The Anthropology Department holds collections and conducts research pertaining to the four main sub-fields of anthropology: archaeology, cultural anthropology, linguistics, and physical anthropology.
Archaeology is the study of past human cultures through objects created or changed by humans.
The archaeological collections held at the Museum come to us through a variety of sources. The majority of our collections were obtained through excavations by Anthropology Department curators, though we also curate many privately collected objects and serve as a repository for Channel Islands National Park and Los Padres National Forest.
The archaeological collections consist of over 80,000 artifacts from more than 400 sites, primarily from the Chumash and surrounding regions.
For more information on field notes from our early curators, the journals of early California Indian artifact collectors, and rock art records please visit our Research Archives page.
If you would like to access the archaeological collections, please contact us.
Cultural anthropology, or ethnology, is the study of the customs, behavior, and beliefs of living peoples and cultures. This study combines information collected through interviews and oral histories with material culture produced by individuals to form an understanding of the culture.
While the primary focus of the ethnographic collection centers on Chumash material culture, in particular the spectacular basketry produced in this region, the complete collection extends far beyond the Santa Barbara region. Materials from indigenous cultures of California, the Great Basin, Southwest, Northwest Coast, Plateau, Great Plains, and Arctic are all housed in the Anthropology Department.
To view a selection of nearly 200 American Indian baskets from the Anthropology Collection, go here.
For more information on ethnographic field notes, photographs, and records please visit our Research Archives page.
Linguistics is the study of the ways humans communicate.
The native language diversity of the West Coast is unparalleled by any other region of the United States leading ethnographers to document these languages alongside other information about the cultural heritage of the tribes in this region. These early efforts to document California languages are leading to language revitalization efforts within many native communities, including the Chumash in the Santa Barbara region. The Museum participates in this effort by making these resources available to native groups and offering meeting spaces for language revitalization classes.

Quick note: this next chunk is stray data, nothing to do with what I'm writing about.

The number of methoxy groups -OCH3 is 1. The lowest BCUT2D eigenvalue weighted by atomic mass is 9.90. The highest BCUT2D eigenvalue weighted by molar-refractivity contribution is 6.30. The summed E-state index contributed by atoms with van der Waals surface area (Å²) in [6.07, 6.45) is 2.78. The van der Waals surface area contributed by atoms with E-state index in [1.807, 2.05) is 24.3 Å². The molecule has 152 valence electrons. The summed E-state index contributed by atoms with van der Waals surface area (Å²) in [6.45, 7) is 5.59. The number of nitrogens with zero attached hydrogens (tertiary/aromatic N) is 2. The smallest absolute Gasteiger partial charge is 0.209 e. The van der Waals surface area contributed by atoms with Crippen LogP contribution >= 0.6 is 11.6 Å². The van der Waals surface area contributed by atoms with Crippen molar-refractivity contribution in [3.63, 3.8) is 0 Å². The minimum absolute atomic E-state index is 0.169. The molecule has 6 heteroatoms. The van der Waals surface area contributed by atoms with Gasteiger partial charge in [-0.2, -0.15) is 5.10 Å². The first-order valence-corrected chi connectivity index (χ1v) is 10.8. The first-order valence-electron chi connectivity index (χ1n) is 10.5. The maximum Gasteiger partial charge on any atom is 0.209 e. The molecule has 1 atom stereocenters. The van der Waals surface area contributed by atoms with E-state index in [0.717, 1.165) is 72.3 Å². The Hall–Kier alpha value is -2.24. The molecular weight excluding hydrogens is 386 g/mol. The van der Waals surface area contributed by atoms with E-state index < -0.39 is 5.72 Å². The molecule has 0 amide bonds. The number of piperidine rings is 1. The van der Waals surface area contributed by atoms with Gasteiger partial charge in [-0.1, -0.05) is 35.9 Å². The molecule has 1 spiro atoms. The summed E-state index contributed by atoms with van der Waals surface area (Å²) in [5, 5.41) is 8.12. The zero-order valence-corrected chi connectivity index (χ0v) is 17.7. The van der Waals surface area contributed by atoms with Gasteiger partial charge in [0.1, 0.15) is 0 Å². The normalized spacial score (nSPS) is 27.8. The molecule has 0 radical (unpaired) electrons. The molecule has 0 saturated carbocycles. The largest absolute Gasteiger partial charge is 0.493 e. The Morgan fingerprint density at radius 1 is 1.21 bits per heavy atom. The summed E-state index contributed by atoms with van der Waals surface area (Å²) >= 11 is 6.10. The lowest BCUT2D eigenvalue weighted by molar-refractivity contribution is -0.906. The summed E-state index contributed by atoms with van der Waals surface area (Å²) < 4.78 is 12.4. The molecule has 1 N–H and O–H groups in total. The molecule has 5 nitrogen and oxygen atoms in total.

The linguistic holdings at the Museum include sound recordings, field notes, and manuscripts highlighting Native American groups in California, particularly the Chumash. For more information on these resources please visit our Research Archives page.
Physical anthropology is the biological and behavioral study of humans, exploring human health, ancestry, evolution, and adaptation.
This has long been a research focus of the Anthropology Department beginning with the appointment of our first curator, David Banks Rogers, in 1929. The discovery of Arlington Springs Man, representing the oldest human remains in all of North America, in 1959 was made by our second Curator of Anthropology Phil C. Orr on Santa Rosa Island. Today our staff continues to study how this individual fits in to the greater picture of human migration to the Americas.
The Anthropology Department’s current research in this field focuses on the genetic ancestry of people of this region, as well as California generally, to aid in the understanding of the peopling of the Americas. If you can trace your family’s lineage back to a native California group and are interested in participating in this research please contact Dr. John Johnson.